In this we are also even more unlucky, due to the fact that this crisis is also happening at the height of the refugee crisis in Europe, where hundreds of thousands of refugees disembark on the shores of the peninsula. Due to this, it becomes very difficult for many Italians to rationally subtract immigration from the increase of rape at this time. The main issue with Italy and their views on immigration is based on two key factors. First, is the lack of regulation involved. Some Italians find immigration from geographic locations such as Syria and Northern Africa disconcerting because they don’t trust their government to properly distribute these people and weed out the ‘good’ ones from the ‘bad’ ones (although the issue of ‘good’ and ‘bad’ immigration is a lot more complicated than this). This leads into the second part which is an issue of integration –  where in countries such as the U.K. it is common to see a British family of colour with a great sense of national identity, the same cannot be said about Italy, where even second or third generation immigrants are not given the same quality of life as their White compatriots. Due to this, immigrants flock to areas which are largely populated by members of their same country of origin, not only hindering the integration process further but also angering Italians which find that they are suddenly outnumbered in a neighbourhood they had lived in their entire lives. So all in all immigration here is a great example of how incompetent the government is to protect those who are most vulnerable.

The rise of immigration and rape has given neo-fascist political groups such as the Forza Nuova (literally New Force, or New Strength) fertile ground. They use scare tactics to disenfranchise the great majority of honest immigrants who come to Europe in search of a better future for themselves and their families. They spread fake-news to create horrifying manifestos such as the one featured below, and use the increasing violence on women as a springboard for nefarious propaganda.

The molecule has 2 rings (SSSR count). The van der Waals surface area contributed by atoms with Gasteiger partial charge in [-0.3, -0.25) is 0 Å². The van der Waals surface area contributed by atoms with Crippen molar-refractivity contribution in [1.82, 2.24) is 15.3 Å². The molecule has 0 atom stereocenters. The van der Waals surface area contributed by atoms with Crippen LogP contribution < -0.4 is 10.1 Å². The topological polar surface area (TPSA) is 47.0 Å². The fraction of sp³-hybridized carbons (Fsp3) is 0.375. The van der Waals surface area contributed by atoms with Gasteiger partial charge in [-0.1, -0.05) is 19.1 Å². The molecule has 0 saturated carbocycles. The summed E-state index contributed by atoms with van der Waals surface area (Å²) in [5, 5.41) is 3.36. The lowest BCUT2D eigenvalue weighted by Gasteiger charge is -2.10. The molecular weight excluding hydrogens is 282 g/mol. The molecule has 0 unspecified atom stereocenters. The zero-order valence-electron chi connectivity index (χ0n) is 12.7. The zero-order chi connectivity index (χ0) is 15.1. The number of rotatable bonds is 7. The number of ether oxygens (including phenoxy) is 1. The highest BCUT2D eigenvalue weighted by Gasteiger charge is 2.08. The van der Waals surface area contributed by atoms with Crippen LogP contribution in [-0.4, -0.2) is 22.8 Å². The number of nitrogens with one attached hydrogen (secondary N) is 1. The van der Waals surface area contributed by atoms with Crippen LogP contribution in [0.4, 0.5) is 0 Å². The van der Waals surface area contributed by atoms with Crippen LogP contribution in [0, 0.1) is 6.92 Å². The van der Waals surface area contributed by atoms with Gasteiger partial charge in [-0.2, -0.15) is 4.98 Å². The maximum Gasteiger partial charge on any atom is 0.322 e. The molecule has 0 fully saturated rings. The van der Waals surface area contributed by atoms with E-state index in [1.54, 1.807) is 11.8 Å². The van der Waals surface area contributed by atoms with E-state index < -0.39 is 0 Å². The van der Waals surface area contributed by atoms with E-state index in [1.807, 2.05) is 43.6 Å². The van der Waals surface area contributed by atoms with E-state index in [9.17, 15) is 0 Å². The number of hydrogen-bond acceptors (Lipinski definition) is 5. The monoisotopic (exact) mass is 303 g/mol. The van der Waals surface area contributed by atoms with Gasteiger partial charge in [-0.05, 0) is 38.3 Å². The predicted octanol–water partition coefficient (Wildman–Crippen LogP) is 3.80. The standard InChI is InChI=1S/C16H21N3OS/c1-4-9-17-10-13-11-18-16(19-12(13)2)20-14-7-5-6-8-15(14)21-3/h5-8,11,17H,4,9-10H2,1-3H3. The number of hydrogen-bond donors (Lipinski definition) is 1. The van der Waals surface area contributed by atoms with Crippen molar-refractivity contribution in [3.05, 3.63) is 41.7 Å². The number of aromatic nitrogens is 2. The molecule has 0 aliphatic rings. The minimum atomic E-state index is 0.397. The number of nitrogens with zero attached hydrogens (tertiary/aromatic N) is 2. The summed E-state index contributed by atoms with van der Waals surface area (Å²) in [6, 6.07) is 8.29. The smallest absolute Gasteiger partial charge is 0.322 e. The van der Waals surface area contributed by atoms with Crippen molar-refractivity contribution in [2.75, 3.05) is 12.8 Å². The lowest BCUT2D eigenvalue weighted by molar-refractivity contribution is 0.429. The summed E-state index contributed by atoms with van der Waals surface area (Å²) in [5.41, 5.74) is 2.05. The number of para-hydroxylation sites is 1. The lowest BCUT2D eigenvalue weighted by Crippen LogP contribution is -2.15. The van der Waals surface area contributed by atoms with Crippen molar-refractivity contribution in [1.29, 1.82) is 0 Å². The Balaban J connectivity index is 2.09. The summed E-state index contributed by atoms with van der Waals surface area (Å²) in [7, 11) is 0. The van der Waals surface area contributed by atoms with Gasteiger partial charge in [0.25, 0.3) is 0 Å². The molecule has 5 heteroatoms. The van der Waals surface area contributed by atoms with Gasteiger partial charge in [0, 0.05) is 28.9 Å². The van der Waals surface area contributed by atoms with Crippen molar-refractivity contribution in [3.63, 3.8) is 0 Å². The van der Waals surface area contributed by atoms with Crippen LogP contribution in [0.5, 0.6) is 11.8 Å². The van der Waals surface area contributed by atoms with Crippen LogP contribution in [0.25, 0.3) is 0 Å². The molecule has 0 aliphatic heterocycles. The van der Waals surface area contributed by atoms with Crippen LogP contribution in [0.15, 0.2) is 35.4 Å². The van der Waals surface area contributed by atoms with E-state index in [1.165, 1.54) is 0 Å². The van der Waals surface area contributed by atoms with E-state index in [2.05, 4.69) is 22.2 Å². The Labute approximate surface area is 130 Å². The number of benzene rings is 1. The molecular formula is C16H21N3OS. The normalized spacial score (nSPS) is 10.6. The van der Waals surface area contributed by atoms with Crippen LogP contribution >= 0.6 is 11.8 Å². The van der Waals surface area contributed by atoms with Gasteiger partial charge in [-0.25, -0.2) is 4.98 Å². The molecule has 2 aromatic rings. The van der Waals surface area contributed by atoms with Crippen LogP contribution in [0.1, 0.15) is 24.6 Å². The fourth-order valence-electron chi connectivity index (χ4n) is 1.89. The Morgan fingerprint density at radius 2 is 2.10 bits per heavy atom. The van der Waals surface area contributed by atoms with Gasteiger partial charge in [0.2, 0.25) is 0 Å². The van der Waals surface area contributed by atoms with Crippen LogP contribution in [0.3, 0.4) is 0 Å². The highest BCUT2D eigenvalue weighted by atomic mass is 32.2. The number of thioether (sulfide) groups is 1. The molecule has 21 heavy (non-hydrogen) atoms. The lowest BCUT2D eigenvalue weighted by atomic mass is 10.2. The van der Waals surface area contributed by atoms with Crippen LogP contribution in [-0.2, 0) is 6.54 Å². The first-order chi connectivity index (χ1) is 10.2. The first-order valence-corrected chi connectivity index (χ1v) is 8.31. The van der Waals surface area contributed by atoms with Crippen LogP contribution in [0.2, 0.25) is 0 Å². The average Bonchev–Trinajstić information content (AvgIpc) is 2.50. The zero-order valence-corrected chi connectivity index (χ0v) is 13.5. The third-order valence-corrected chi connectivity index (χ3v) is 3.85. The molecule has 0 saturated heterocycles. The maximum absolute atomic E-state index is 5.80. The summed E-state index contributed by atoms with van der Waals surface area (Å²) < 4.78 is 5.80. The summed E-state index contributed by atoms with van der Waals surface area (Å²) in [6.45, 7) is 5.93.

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Manifesto for the anti-immigration views of the Forza Nuova. Featured above the image is the slogan ‘Defend Her from New Invaders’. Below the image the manifesto reads ‘She could be your mother, your wife, your sister, your daughter’

But images like these, though frustrating, are hardly shocking. The female body has long been used in visual culture and politics to transmit messages. The idea that the woman could be ‘your mother, your wife, your sister, your daughter’ reveals the obvious inability to feel empathy for a woman’s livelihood unless it has some bearing on a man’s own identity or status. The biggest problem with rape is that we are obsessed with it. We use it to sensationalise politics, to police women, and to titillate our darkest erotic desires.

What’s ironic is that people such as Roberto Fiore (founding member of Forza Nuova, recently deceased in Feb. 2017) casually gloss over the fact that 6/10 rapists in Italy are Italian. A few weeks ago, two Carabinieri (members of the Italian paramilitary force) were accused of raping two American students in Florence whilst on duty. Interestingly enough, after those allegations were made, shows such as Porta A Porta engaged in a speculation on whether the rape did actually take place, while the mayor of Florence Dario Nardella began his statement with ‘Se fosse vero…’ or ‘If this were true…’ (reppublica.it).

We must also remember that most rape cases go unreported, or in any case do not get the same media coverage as the more ‘exciting’ ones. Around 90% of rape cases occur when the victim knows the assailant personally, and in situations where the victim is the spouse of her rapist the chances of conviction begin to wear thin (facts based on statistics by the US Department of Justice and rapecrisis.org). Speaking to La Reppublica, Lella Palladino, a member of the association Donne In Rete Contro La Violenza (Women Online Against Violence) comments: ‘In 80% of domestic violence cases we are also dealing with sexual violence cases, and here we are talking about victims and assailants which are by far an Italian majority’ (own translation, see below for original).